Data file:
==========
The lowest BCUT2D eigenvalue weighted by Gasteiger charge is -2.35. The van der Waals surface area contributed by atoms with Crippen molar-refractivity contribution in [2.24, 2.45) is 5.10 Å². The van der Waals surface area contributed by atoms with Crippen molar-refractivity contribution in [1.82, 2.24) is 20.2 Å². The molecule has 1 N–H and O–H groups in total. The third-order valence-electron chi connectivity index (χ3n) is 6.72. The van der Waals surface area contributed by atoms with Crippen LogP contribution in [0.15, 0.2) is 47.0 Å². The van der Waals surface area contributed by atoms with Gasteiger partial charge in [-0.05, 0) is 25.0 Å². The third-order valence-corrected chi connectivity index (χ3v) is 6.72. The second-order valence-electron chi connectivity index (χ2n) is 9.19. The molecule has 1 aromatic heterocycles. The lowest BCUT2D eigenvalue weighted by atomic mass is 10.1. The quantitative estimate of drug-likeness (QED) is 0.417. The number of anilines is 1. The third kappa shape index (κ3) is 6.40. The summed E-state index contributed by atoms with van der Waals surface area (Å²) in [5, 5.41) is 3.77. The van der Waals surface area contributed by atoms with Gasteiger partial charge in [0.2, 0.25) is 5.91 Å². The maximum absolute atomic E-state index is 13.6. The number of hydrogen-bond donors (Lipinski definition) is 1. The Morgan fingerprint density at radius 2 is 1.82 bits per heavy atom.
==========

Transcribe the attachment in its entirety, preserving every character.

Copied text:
The lowest BCUT2D eigenvalue weighted by Gasteiger charge is -2.35. The van der Waals surface area contributed by atoms with Crippen molar-refractivity contribution in [2.24, 2.45) is 5.10 Å². The van der Waals surface area contributed by atoms with Crippen molar-refractivity contribution in [1.82, 2.24) is 20.2 Å². The molecule has 1 N–H and O–H groups in total. The third-order valence-electron chi connectivity index (χ3n) is 6.72. The van der Waals surface area contributed by atoms with Crippen LogP contribution in [0.15, 0.2) is 47.0 Å². The van der Waals surface area contributed by atoms with Gasteiger partial charge in [-0.05, 0) is 25.0 Å². The third-order valence-corrected chi connectivity index (χ3v) is 6.72. The second-order valence-electron chi connectivity index (χ2n) is 9.19. The molecule has 1 aromatic heterocycles. The lowest BCUT2D eigenvalue weighted by atomic mass is 10.1. The quantitative estimate of drug-likeness (QED) is 0.417. The number of anilines is 1. The third kappa shape index (κ3) is 6.40. The summed E-state index contributed by atoms with van der Waals surface area (Å²) in [5, 5.41) is 3.77. The van der Waals surface area contributed by atoms with Gasteiger partial charge in [0.2, 0.25) is 5.91 Å². The maximum absolute atomic E-state index is 13.6. The number of hydrogen-bond donors (Lipinski definition) is 1. The Morgan fingerprint density at radius 2 is 1.82 bits per heavy atom.